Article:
Recycled Phone Numbers Threaten Digital Privacy and Safety, Study Shows

A study from the Department of Computer Science and Center for Information Technology Policy at Princeton University draws attention to security and privacy risks that stem from recycling mobile phone numbers.

Researchers point out how threat actors can abuse this practice to carry out account takeover, phishing and spam attacks or restrict targets from signing up to online platforms.

The study examined 259 phone numbers available for new subscribers at two major carriers in the US. The findings show that 66% of the mobile phone numbers (171) were still linked to various online platforms, making them susceptible to account hijacking.

“An attacker can use a recycled number—that they have obtained by signing up for service—to look up information on the number’s previous owner on the web or through data aggregation services, which are available to anyone at low cost,” the researchers said.

Most of the available numbers led to hits on people search services, which provide personally identifiable information on previous owners. Once a threat actor has gathered the data, they can perform impersonation attacks and commit fraud.

“Furthermore, a significant fraction (100 of 259) of the numbers were linked to leaked login credentials on the web, which could enable account hijackings that defeat SMS-based multi-factor authentication,” the researcher added.

On top of the previously mentioned attack vectors, the study shows five additional number recycling threats targeting previous and future owners, including:

  • Targeted takeover attacks – attackers learn that the victim has changed his phone number. Once the number becomes available, they can obtain it to hijack online accounts and impersonate or stalk the previous owner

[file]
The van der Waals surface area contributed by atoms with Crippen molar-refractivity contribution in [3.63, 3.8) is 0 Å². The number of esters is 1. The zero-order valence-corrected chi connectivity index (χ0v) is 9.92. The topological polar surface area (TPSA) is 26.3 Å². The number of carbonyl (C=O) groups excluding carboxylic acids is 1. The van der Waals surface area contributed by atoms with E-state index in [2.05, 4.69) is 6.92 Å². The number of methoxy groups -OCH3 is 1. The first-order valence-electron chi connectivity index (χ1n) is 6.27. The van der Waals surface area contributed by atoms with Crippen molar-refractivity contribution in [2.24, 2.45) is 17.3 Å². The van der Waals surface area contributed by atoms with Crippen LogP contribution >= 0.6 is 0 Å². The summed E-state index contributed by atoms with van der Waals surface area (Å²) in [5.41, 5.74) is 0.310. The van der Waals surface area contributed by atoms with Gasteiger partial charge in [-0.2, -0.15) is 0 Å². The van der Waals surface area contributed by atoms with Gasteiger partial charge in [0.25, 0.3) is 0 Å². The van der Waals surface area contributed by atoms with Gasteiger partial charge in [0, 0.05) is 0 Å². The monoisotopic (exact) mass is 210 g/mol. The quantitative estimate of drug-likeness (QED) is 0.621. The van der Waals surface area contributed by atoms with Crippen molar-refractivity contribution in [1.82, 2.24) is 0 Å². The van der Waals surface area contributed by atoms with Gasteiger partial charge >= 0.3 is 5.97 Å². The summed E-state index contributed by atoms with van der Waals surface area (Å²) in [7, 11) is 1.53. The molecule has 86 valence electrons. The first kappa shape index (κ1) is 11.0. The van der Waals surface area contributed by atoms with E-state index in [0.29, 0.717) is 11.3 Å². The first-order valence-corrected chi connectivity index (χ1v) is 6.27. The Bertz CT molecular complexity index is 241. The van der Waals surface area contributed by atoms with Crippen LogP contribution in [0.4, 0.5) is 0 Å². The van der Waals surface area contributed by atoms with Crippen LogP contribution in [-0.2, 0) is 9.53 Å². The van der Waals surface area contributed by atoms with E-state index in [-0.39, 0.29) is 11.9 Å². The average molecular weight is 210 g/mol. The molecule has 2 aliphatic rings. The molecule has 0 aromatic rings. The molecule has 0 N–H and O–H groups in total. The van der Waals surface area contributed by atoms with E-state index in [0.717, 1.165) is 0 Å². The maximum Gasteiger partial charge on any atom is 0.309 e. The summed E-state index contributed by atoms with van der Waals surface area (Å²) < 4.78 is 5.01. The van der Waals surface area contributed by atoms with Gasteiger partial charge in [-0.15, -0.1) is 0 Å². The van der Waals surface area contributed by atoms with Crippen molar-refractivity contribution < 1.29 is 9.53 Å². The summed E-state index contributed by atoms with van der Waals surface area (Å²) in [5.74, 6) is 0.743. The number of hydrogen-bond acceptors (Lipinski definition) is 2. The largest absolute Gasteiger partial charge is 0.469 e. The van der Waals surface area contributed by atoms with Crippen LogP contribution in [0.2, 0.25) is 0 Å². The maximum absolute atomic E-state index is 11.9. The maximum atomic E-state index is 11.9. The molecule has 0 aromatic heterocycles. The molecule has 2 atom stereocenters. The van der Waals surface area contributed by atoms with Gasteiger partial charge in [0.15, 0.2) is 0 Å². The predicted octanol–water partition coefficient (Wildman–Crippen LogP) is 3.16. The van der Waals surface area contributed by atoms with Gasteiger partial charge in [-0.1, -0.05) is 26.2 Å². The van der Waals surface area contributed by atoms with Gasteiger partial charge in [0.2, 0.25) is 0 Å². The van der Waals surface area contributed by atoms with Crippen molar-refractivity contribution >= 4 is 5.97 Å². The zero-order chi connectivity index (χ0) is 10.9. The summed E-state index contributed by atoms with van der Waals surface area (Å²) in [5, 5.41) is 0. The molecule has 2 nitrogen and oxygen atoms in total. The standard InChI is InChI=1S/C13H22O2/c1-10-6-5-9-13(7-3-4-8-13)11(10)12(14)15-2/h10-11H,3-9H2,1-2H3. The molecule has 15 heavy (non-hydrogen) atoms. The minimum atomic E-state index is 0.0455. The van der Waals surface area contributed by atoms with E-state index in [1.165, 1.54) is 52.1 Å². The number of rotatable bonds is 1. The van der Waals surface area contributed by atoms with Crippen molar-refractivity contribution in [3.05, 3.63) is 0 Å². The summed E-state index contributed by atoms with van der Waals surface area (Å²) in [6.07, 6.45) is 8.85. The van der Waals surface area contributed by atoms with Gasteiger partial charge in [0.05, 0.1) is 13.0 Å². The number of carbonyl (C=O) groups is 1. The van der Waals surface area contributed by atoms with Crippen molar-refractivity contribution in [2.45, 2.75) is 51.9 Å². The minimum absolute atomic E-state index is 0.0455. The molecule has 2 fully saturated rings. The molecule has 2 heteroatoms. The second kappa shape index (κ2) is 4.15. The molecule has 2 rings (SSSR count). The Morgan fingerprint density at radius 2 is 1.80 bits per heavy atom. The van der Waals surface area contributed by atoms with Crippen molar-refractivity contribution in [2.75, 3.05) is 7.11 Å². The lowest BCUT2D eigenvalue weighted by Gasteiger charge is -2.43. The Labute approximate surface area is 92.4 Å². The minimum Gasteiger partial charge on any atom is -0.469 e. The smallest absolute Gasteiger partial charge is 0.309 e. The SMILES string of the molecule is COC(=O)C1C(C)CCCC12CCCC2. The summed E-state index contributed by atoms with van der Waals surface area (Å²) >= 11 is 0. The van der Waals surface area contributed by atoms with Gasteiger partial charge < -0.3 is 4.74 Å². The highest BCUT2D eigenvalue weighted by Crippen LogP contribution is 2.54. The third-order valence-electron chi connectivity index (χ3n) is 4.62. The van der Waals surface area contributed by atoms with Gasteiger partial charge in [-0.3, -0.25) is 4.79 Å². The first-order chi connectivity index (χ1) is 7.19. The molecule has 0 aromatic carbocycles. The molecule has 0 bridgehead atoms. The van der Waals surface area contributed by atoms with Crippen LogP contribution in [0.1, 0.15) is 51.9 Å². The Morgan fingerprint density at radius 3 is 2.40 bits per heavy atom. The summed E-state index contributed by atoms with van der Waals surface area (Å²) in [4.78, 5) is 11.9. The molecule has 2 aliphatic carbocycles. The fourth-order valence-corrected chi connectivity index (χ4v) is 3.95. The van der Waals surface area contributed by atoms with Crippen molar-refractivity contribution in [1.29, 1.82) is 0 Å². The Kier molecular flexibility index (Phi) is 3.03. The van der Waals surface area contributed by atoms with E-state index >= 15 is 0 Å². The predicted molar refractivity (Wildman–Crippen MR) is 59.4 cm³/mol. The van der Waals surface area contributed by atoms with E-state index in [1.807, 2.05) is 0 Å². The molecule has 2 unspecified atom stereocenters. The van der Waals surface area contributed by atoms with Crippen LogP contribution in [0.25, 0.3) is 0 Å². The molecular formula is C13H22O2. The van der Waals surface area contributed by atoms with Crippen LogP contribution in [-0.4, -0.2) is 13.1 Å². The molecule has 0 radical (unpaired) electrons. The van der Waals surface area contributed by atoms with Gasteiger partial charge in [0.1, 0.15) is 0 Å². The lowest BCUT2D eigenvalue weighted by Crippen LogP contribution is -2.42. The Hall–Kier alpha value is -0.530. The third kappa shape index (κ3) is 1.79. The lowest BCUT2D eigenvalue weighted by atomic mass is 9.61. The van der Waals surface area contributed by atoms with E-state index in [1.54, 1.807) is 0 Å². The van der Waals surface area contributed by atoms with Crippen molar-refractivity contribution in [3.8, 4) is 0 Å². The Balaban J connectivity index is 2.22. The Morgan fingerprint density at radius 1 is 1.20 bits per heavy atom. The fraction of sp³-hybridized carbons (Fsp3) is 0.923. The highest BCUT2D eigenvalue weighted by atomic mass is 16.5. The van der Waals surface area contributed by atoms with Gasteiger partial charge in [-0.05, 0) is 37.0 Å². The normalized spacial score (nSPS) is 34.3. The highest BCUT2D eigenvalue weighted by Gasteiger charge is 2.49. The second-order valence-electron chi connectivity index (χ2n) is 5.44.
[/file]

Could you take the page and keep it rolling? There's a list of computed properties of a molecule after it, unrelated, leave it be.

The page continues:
• Smishing attacks – Once a previously used phone number is assigned to a new subscriber, threat actors can send a fake SMS to hijack online phone accounts and numbers
  • Persuasive takeover attacks– Scammers can hijack linked online accounts, impersonate the victim or read new messages intended for the victim by spoofing a carrier message. “Your number is part of an ongoing investigation on the previous owner and needs to be reclaimed. Please change your number online,” is just one of the fake messages an attacker could send
  • Spam – Victims can be harassed with unwanted texts and calls. The attacker obtains the number and signs up for alerts, newsletters and robocalls, then releases the number for recycling
  • Denial of service – In this type of attack, the threat actors obtain a number and sign up for an online service that requires a valid phone number, then immediately release it. The next owner of the number who signs up for the same service will be denied since an account associated with the number already exists in the system. The attacker can then contact the victim via SMS and demand a payment to release the number from the platform.

The best way to protect against such attacks is to unlink your phone number from all online services before changing it. Additionally, users can opt for an authenticator app to make sure that their online accounts remain secure.

Protecting online privacy is a tedious undertaking. Start by checking if your personal information has been stolen or made public on the internet with Bitdefender’s Digital Identity Protection tool.